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Text Me? Ping Me? Communications Overload in the Digital Age - The New York Times

Continue following our fashion and lifestyle coverage on Facebook (Styles and Modern Love), Twitter (Styles, Fashion, and Vows), and Instagram. A version of this article appears in print on December 13, 2015,

Yahoo: old media redux

At a time when much of the advertising industry is focusing on technology and data to reach ever more specific groups of consumers across the web, Yahoo has instead invested huge sums of money in content and talent geared to the mass market. “It becomes vanilla in a land of not 32, but 5,032 flavors,” said Rob Norman, the chief digital officer of WPP’s GroupM, the world’s biggest buyer of online advertising. “What Yahoo tried to do both with magazines and video was to be old media in the Internet age, and I suspect that that wasn’t the answer.” The result, advertisers say, is that Yahoo has gone out of fashion. And the money is moving away. Yahoo is predicted to take in about $3.4 billion in digital ad revenue this year, or only about 2 percent of the global digital ad market, down from 2.4 percent in 2014, according to eMarketer.

The commodification of content

To a platform supremacist, online media—traditional online media?—today is no more rational than print media seemed to the first online publishers. Newspapers wrote and printed hundreds of redundant articles a day because their trucks could only deliver so far; websites produce an enormous amount of duplicative content jockeying from the outside for space in search results or social feeds, or simply because they expect people to read their sites like papers, front-page first. Recontextualized within a platform, this level of duplication is easier to see as waste. Fifty embedded John Oliver videos become one Facebook video shared under a few headlines. A hundred slight acknowledgements of the same political gaffe are reduced to a trending topic link. What were heralded as novel and bold content strategies are reclassified as spam; territory where publications could fruitfully mine to subsidize whatever else they thought they should be doing is rezoned or reclaimed under eminent domain.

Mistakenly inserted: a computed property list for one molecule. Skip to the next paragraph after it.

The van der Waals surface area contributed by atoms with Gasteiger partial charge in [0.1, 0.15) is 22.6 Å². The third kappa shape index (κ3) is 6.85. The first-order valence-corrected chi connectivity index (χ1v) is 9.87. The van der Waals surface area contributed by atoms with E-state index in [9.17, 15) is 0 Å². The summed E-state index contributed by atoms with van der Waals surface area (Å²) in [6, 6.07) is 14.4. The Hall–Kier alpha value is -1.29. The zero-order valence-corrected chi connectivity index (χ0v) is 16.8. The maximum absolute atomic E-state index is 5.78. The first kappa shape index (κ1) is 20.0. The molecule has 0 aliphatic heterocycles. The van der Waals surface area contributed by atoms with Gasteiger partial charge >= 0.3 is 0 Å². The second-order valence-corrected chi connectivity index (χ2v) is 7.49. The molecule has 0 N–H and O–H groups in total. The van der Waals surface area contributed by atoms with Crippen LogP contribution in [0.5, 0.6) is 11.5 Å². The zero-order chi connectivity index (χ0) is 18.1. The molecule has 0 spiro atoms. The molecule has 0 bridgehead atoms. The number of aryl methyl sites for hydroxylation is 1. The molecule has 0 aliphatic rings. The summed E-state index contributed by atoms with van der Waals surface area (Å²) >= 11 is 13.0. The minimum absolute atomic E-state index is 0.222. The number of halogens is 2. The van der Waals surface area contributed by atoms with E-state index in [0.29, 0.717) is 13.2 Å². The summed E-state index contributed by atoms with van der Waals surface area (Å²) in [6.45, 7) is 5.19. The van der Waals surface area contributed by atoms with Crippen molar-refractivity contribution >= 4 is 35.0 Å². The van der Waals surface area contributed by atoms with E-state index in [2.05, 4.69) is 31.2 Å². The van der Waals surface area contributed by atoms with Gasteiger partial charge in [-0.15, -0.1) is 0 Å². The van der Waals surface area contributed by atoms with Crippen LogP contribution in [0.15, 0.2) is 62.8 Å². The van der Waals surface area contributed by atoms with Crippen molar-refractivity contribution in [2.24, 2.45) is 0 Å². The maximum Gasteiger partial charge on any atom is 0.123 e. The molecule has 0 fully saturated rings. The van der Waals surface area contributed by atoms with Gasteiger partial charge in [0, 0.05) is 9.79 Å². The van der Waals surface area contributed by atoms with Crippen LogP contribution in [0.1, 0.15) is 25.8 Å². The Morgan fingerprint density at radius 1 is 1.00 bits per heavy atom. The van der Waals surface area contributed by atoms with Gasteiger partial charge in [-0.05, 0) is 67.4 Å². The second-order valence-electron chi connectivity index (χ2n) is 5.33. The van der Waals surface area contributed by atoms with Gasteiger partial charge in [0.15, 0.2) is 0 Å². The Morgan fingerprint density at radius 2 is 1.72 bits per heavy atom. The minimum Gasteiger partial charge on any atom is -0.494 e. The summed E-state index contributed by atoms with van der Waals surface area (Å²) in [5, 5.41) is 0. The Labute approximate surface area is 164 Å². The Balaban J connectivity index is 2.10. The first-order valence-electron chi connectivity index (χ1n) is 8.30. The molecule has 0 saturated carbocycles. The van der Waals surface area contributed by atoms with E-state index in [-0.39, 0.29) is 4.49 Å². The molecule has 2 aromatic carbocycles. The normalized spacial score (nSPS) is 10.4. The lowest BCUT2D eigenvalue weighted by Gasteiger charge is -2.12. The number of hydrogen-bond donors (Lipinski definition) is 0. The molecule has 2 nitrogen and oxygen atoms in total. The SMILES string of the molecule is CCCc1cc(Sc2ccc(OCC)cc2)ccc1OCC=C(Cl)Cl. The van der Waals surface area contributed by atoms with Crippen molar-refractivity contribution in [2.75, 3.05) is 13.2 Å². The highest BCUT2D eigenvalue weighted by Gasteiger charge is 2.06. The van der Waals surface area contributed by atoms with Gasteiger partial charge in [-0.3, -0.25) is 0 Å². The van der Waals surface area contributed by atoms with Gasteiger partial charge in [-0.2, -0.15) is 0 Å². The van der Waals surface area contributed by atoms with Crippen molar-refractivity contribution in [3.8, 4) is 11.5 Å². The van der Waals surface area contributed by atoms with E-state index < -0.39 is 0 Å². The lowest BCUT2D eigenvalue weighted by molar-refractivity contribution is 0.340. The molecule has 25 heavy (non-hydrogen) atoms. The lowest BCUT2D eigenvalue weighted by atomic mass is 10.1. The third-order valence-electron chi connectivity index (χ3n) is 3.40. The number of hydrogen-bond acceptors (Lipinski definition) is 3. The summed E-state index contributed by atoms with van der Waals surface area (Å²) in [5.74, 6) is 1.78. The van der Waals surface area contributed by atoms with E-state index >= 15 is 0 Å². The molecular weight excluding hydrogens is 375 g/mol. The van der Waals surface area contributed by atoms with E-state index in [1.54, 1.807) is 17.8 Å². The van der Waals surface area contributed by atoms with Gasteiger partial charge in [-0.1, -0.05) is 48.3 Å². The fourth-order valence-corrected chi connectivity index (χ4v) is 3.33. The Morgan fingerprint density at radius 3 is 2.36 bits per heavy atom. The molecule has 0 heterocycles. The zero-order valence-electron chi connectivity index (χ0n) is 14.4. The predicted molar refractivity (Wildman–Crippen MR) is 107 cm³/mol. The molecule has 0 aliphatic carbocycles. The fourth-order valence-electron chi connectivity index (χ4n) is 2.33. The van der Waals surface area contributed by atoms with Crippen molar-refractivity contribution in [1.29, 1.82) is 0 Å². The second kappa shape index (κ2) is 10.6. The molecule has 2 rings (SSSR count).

Apple Car Seen as Serious Competitor by Auto Executives - Bloomberg Business

“The key element is to make sure that when we’re working with them -- and we’re totally open to work with any of them -- it’s a real win-win,” said Didier Leroy, Toyota Motor Corp.’s European chief. “The carmakers don’t want just to become a kind of commodity, where somebody will only deliver an empty box and somebody will put in the box something which will be the real added value.”